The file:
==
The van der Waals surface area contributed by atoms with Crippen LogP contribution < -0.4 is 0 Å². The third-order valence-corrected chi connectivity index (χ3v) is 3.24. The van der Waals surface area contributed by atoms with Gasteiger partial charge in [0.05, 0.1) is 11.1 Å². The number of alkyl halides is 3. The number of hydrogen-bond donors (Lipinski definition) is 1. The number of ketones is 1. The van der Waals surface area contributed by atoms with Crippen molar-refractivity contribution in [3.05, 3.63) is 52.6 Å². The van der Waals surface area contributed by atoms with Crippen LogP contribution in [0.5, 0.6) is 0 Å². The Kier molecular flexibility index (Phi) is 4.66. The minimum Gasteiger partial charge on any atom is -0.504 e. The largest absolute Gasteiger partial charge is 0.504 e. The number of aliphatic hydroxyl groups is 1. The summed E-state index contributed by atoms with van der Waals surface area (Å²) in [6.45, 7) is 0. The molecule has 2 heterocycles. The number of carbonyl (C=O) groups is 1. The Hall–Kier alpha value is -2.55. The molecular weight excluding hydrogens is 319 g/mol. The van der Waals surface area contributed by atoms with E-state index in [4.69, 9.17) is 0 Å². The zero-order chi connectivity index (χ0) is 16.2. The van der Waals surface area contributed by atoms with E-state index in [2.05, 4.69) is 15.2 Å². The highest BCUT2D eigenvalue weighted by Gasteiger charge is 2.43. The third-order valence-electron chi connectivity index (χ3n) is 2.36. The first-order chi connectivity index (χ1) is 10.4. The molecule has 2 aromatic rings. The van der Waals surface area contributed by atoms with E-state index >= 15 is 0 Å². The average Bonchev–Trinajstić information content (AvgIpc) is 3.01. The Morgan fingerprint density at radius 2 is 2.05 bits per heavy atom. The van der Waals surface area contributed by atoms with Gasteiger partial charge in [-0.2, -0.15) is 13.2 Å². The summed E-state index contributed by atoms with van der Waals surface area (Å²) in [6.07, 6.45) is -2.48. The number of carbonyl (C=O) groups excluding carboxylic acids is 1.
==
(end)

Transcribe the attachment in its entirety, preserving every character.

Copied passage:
The van der Waals surface area contributed by atoms with Crippen LogP contribution < -0.4 is 0 Å². The third-order valence-corrected chi connectivity index (χ3v) is 3.24. The van der Waals surface area contributed by atoms with Gasteiger partial charge in [0.05, 0.1) is 11.1 Å². The number of alkyl halides is 3. The number of hydrogen-bond donors (Lipinski definition) is 1. The number of ketones is 1. The van der Waals surface area contributed by atoms with Crippen molar-refractivity contribution in [3.05, 3.63) is 52.6 Å². The van der Waals surface area contributed by atoms with Crippen LogP contribution in [0.5, 0.6) is 0 Å². The Kier molecular flexibility index (Phi) is 4.66. The minimum Gasteiger partial charge on any atom is -0.504 e. The largest absolute Gasteiger partial charge is 0.504 e. The number of aliphatic hydroxyl groups is 1. The summed E-state index contributed by atoms with van der Waals surface area (Å²) in [6.45, 7) is 0. The molecule has 2 heterocycles. The number of carbonyl (C=O) groups is 1. The Hall–Kier alpha value is -2.55. The molecular weight excluding hydrogens is 319 g/mol. The van der Waals surface area contributed by atoms with E-state index in [4.69, 9.17) is 0 Å². The zero-order chi connectivity index (χ0) is 16.2. The van der Waals surface area contributed by atoms with E-state index in [2.05, 4.69) is 15.2 Å². The highest BCUT2D eigenvalue weighted by Gasteiger charge is 2.43. The third-order valence-electron chi connectivity index (χ3n) is 2.36. The first-order chi connectivity index (χ1) is 10.4. The molecule has 2 aromatic rings. The van der Waals surface area contributed by atoms with E-state index >= 15 is 0 Å². The average Bonchev–Trinajstić information content (AvgIpc) is 3.01. The Morgan fingerprint density at radius 2 is 2.05 bits per heavy atom. The van der Waals surface area contributed by atoms with Gasteiger partial charge in [-0.2, -0.15) is 13.2 Å². The summed E-state index contributed by atoms with van der Waals surface area (Å²) in [6.07, 6.45) is -2.48. The number of carbonyl (C=O) groups excluding carboxylic acids is 1.